Chai Ling, a former leader of the 1989 student protests on Tiananmen Square who has lived in the U.S. since her escape from China in 1990, talks to RFA Cantonese service reporter Ho Shan about her conversion to Christianity and her charity, All Girls Allowed, which campaigns against rights violations, including forced sterilizations and forced abortions, under China's draconian "one-child" family planning controls:
My life is good right now. I have set up All Girls Allowed, partly because I was called to do so by God. I spend a lot of time flying around, and I'm very busy, but I am very happy. Lately, I got a physical check-up, and found that a lot of areas [of concern] have already got better, thanks to God's grace.
I think I have [changed a lot.] China is an atheist country, and later, in exile, I became a Buddhist for a while. I have only been a true Christian believer for about two years. Every day I can feel the power of God, not just written in the Bible, but God in everyday life. In particular I can feel the love of God and Jesus for China. They really want freedom for China. I think the links that we are seeing between churches in the U.S. and churches in China are a very good thing. So, from our point of view, things aren't the same as before.
I couldn't have imagined [that the Chai Ling of 1989 would ever become a Christian.] But if I had been a believer back then, the outcome would have been different. It has [been much harder to talk to me since I became a believer.] Sometimes a lot of what I say isn't easy to grasp if you don't recognize the Christian faith. This doesn't matter. Things will develop gradually. This isn't something that's up to us; it's up to God.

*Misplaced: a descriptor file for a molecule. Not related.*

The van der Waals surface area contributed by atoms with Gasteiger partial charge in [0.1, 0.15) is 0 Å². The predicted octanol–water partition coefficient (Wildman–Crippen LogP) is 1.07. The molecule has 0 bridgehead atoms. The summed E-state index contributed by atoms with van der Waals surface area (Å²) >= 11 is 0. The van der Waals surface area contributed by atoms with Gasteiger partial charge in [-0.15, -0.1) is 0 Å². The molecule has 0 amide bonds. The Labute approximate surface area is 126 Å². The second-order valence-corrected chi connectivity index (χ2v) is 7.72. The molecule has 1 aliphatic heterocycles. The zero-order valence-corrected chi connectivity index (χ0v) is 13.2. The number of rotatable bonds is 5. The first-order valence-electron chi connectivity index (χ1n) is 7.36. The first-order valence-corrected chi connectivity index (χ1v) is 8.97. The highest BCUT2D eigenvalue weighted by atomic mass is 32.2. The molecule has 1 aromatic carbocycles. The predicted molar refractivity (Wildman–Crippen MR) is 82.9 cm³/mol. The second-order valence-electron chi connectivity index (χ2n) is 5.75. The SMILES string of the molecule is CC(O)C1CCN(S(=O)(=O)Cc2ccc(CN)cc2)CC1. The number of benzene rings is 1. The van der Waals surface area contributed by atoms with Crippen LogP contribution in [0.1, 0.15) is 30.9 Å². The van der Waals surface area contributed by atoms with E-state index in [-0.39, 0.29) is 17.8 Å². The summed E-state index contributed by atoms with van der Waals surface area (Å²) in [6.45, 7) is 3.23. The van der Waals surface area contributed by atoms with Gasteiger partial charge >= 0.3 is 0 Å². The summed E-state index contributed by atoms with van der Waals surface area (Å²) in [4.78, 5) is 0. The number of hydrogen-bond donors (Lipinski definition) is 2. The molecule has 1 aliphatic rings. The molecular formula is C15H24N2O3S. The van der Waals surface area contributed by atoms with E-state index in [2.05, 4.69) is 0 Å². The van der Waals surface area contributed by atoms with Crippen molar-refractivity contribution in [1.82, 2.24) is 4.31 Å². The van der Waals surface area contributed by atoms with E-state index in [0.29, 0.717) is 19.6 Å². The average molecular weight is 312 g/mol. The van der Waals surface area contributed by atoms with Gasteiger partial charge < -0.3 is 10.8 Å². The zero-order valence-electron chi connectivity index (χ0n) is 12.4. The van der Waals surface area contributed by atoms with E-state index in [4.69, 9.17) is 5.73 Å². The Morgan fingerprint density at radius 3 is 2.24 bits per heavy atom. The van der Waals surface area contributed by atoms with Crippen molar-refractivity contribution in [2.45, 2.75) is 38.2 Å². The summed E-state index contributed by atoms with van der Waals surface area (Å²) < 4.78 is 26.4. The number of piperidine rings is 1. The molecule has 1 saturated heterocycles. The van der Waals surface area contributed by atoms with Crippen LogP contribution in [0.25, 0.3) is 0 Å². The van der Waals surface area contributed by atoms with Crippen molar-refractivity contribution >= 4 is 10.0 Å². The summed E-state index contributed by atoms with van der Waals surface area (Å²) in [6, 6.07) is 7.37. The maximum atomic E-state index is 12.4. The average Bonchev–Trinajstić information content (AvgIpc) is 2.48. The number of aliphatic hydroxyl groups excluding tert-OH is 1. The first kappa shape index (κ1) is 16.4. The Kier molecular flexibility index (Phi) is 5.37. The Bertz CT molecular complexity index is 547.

It wasn't the suffering caused by illness [that caused my conversion]. It was a panic attack on a plane two years ago, and I met a Christian [at that time].
I hope people will read my book ... because then they will understand what we do ... they will see it all there, our thoughts. I have had a lot of confidence since my conversion. [The women's rights movement] is a form of pro-democracy movement. In the past, the democracy movement was blind; this was its blind spot. It's a great shame.
[Morality] has an impact on every family in China, on the situation of every woman. We truly are working for democracy. We can't work for democracy in one small area; we have to work for it for the people as a whole, otherwise, it's not really human rights, not a real moral movement.
Reported by Ho Shan for RFA's Cantonese service. Translated and written in English by Luisetta Mudie.